Figure 4a shows the perturbation plot for the response model of compressive strength. The result showed the variations of the compressive strength at different variables. The compressive strength increased first and then decreased with increasing silica fume/binder and fly ash/binder ratios; it decreased first and then increased with increasing content of steel fiber. Silica fume can densify and homogenize the microstructure of RPC due to its filling effect and the high pozzolanic reaction with CH to form C–S–H gel. Fly ash produced a “ball effect” in the process of stirring, which played a role in filling the gap of particles and increasing the density of slurry to improve the compressive strength of the matrix. However, the loosening effect and the increased viscosity associated with relatively high silica fume content led to the entrapment of air bubbles and eventually lowered the density of the materials16.

Figure 4
figure 4

(a) Perturbation plot for compressive strength. (b) AC interaction, B = 15. (c) 3D response diagram of compressive strength.

The strength of steel fibers was higher than that of sprayed RPC matrix and acted as a bridge in the matrix hinders the development of cracks, and improves the compressive strength of sprayed RPC. When the steel fiber content initially increased, the compressive strength of sprayed RPC gradually decreased, which was different from the conclusion of previous RPC studies11. This may be because with the increase of steel fiber content, the workability of sprayed RPC decreases, which leads to the decrease of compactness and affects the compressive strength of sprayed RPC. As the steel fiber content continued to increase, the average distance between the fibers decreased. Thus, more fibers bear the load, resulting in the reduction of the stress between the fibers and the matrix, delaying crack formation and propagation, and increasing the strength.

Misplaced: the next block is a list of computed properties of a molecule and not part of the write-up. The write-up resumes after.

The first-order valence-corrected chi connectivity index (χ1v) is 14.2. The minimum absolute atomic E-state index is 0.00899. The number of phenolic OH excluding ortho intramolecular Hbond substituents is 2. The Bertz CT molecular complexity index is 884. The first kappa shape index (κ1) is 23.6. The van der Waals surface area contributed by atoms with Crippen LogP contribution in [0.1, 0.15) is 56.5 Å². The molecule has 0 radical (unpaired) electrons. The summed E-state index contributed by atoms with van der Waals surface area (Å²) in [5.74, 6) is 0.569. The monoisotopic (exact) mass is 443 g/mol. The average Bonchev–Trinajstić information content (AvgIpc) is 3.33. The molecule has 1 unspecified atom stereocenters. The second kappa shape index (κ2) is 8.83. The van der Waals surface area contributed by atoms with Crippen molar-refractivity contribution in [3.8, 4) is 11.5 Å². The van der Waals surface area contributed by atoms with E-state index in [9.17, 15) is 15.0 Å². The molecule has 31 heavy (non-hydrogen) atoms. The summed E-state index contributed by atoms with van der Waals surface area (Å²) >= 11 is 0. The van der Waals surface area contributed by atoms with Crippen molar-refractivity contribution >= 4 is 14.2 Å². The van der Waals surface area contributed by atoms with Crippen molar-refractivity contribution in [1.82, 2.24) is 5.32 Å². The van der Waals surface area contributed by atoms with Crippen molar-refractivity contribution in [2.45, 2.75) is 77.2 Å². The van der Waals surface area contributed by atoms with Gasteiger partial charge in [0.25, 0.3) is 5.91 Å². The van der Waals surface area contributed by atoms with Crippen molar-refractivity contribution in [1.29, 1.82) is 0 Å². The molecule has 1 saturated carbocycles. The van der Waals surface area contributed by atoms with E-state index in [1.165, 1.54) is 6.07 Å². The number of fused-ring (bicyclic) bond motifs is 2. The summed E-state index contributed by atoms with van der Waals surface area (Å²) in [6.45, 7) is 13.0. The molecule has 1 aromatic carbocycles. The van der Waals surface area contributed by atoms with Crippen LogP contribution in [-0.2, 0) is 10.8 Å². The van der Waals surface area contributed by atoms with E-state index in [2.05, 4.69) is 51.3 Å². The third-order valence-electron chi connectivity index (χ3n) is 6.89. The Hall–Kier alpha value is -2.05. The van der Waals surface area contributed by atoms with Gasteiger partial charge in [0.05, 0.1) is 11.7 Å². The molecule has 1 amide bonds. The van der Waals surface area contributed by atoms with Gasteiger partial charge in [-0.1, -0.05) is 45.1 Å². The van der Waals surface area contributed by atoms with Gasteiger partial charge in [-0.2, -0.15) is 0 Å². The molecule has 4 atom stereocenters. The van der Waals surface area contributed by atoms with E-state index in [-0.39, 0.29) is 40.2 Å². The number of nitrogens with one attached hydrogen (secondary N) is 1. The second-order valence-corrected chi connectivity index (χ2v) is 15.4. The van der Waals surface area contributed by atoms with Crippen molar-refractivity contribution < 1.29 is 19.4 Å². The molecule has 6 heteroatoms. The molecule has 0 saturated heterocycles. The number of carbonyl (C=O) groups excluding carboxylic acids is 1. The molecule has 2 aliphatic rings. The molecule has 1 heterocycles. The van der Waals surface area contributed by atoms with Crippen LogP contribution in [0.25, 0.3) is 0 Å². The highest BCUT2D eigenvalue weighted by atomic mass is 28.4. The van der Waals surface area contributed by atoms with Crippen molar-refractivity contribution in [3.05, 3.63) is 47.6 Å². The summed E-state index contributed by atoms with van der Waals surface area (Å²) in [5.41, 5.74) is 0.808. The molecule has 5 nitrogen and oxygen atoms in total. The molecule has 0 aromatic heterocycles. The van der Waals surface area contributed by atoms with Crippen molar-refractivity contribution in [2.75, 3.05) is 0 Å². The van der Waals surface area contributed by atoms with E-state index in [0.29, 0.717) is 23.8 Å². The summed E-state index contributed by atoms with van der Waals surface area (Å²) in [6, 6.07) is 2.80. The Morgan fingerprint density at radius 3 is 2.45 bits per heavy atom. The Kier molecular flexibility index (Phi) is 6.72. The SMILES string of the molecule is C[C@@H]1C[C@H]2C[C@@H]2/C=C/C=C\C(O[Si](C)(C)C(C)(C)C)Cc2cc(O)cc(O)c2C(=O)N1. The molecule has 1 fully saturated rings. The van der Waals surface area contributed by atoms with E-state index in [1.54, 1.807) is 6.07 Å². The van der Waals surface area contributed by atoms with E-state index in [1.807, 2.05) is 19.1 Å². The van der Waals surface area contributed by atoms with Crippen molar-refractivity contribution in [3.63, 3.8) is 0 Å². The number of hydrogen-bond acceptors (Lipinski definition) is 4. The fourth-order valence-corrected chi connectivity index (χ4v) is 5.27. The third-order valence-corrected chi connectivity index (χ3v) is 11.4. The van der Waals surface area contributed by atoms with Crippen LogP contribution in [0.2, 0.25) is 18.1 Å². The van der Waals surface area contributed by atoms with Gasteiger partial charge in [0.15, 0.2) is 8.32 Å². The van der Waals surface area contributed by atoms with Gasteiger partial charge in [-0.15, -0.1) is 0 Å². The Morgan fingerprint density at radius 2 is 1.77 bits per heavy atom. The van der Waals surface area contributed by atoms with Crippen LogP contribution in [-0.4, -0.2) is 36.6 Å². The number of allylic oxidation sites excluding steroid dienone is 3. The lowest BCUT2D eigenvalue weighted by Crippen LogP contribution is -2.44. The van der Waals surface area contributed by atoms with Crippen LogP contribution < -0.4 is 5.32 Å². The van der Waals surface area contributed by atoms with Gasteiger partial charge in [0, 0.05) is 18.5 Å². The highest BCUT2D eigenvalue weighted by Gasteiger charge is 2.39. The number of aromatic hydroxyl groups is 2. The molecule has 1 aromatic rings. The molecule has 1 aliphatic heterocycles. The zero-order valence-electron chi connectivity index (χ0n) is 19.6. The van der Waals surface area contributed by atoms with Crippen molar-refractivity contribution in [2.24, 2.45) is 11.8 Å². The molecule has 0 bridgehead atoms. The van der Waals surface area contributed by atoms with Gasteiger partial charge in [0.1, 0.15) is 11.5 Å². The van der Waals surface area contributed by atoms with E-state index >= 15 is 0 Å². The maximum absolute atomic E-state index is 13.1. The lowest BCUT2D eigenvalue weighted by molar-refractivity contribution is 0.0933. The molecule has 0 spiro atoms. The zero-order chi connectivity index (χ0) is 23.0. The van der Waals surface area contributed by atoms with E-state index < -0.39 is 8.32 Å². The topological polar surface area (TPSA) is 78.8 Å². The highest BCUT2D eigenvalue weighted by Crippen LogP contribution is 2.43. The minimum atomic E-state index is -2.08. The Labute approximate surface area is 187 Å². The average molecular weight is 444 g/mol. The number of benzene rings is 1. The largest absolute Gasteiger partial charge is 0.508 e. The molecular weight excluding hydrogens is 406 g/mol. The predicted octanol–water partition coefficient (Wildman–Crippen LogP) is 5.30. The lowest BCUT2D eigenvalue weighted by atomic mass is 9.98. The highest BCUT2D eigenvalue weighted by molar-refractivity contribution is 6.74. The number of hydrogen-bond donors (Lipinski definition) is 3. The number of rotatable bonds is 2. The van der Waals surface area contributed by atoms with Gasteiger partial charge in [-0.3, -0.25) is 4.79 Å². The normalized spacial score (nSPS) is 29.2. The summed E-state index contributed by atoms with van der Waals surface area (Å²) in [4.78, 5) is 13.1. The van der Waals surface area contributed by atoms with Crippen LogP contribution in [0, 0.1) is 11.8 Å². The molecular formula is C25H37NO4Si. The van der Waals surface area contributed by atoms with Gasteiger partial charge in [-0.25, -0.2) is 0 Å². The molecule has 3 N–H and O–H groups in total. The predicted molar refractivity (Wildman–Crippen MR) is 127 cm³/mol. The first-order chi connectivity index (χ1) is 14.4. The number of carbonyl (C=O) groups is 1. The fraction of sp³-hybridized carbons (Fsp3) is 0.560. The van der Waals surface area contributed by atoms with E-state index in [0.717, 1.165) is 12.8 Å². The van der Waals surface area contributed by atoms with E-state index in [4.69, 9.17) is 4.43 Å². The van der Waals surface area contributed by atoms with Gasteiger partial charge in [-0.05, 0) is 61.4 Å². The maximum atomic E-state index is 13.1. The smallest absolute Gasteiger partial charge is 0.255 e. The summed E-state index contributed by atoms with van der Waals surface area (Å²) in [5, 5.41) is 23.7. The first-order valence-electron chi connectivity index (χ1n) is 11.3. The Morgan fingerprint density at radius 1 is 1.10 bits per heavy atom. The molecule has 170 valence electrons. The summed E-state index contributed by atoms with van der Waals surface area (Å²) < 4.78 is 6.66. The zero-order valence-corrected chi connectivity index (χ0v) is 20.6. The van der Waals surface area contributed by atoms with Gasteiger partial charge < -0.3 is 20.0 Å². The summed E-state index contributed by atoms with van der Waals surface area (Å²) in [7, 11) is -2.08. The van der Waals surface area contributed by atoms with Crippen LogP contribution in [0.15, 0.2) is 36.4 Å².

Figure 4b shows the influence of the interaction between A and C on the compressive strength of sprayed RPC. The figure shows that when A < 20, the slope of the red line is smaller than the black line, indicating that the improvement degree of compressive strength is more sensitive to the steel fiber content of 1. The three-dimensional (3D) plot in Fig. 4c within the design boundary showed that the response surface figure had a clear peak, the corresponding contour plot had the highest point, indicating that maximum compressive strength can be achieved within the design boundary. The strength of sprayed RPC is lower than that of ordinary RPC, and the influence trend of steel fiber on these two materials is different, this phenomenon may be caused by the injection process. However, the maximum compressive strength of sprayed RPC exceeds 120 MPa, which meets the requirements of traditional RPC for compressive strength. The compressive strength of sprayed RPC is 71%-140% higher than that of traditional concrete (50–70 MPa)4,40.